– both stated that the circumstances of the attack are unknown. The unsubstantiated captions include the following:
The caption accompanying Cole’s photograph states: “At least 12 people were killed and more than 100 injured when a U.N. shelter housing evacuees was hit by an Israeli shell Thursday afternoon, July 24, 2014. At the Jabalia hospital morgue, the body of a young child is placed in the cooler.”
The caption states: “Palestinian children on the floor of the emergency room at Kamal Adwan hospital in the Gaza Strip. They were wounded in an Israeli strike on a compound housing a U.N. school in Beit Hanoun.”
But as The Times’
Alexandra Zavis had reported
But the circumstances remained murky late in the day … Gaza authorities accused Israel of targeting the school in Beit Hanoun with tank fire and said it was guilty of a war crime. Israel Defense Forces officials said the area was a battle zone and that they had asked international organizations to evacuate the school Tuesday between 10 a.m. and 2 p.m.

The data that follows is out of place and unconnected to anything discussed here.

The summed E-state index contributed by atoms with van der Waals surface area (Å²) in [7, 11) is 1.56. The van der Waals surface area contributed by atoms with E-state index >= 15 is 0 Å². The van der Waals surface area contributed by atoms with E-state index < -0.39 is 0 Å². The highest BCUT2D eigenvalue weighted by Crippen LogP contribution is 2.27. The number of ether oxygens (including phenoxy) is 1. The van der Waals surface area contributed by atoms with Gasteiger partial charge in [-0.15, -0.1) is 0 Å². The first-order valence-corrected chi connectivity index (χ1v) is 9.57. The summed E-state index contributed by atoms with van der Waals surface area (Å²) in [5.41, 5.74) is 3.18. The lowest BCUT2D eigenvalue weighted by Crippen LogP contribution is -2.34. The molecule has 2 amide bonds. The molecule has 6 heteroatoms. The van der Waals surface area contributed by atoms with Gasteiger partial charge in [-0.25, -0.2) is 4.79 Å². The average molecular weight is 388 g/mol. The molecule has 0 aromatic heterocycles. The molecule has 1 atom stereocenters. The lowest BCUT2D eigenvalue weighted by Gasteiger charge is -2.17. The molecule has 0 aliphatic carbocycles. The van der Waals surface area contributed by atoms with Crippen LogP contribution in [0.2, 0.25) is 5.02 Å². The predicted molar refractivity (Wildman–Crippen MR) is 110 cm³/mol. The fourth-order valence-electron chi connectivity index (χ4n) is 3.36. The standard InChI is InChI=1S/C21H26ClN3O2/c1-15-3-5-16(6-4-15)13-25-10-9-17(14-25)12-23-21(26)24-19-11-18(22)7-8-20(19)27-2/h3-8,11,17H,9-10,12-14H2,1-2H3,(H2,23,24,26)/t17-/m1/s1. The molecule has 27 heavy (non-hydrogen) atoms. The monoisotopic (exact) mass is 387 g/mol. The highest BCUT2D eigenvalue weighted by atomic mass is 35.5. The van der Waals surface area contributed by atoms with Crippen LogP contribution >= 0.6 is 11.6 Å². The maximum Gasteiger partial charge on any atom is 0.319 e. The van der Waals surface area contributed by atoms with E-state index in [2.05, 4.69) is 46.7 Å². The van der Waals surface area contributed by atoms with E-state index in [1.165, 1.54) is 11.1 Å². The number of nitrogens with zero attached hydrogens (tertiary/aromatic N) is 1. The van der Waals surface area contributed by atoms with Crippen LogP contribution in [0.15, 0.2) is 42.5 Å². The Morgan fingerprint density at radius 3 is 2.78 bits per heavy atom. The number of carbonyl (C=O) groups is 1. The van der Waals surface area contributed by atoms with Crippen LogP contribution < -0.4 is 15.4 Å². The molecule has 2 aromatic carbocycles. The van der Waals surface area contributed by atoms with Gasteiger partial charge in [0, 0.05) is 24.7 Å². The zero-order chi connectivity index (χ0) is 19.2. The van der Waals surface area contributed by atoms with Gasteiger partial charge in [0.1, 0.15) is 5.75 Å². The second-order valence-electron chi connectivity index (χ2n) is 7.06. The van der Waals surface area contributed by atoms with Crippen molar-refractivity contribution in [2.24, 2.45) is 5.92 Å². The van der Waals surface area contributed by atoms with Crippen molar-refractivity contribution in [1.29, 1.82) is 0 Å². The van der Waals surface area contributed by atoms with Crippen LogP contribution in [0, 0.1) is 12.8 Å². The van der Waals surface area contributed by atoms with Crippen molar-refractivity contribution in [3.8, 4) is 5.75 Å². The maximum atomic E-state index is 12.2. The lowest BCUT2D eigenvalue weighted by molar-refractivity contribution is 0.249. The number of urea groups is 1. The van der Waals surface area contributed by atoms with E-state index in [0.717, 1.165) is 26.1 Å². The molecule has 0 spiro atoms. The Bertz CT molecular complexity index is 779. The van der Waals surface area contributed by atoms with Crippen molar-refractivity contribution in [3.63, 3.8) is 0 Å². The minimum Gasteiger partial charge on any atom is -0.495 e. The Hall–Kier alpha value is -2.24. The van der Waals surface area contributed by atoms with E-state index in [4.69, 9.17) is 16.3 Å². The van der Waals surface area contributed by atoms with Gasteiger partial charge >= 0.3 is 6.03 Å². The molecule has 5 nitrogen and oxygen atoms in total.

“From initial inquiries done about the incident … militants opened fire at IDF soldiers from the school area,” the Israeli military said in a statement. “In order to eliminate the threat posed to their lives, they responded with fire toward the origins of the shootings. The IDF is still reviewing the incident.”
Since Zavis’ article was published July 24, the Israeli army released the findings of its preliminary investigation on July 27. The IDF stated
The preliminary report indicates that militants fired anti-tank missiles at IDF soldiers, who then responded by firing several mortars in their direction.
The preliminary inquiry and footage indicate that a single errant mortar landed in the courtyard of the UNRWA school, when it was completely empty…
In light of the inquiry’s findings, the IDF rejects the claims that were made by various officials immediately following the incident, that people were killed in the school premises as a result of IDF operational activity.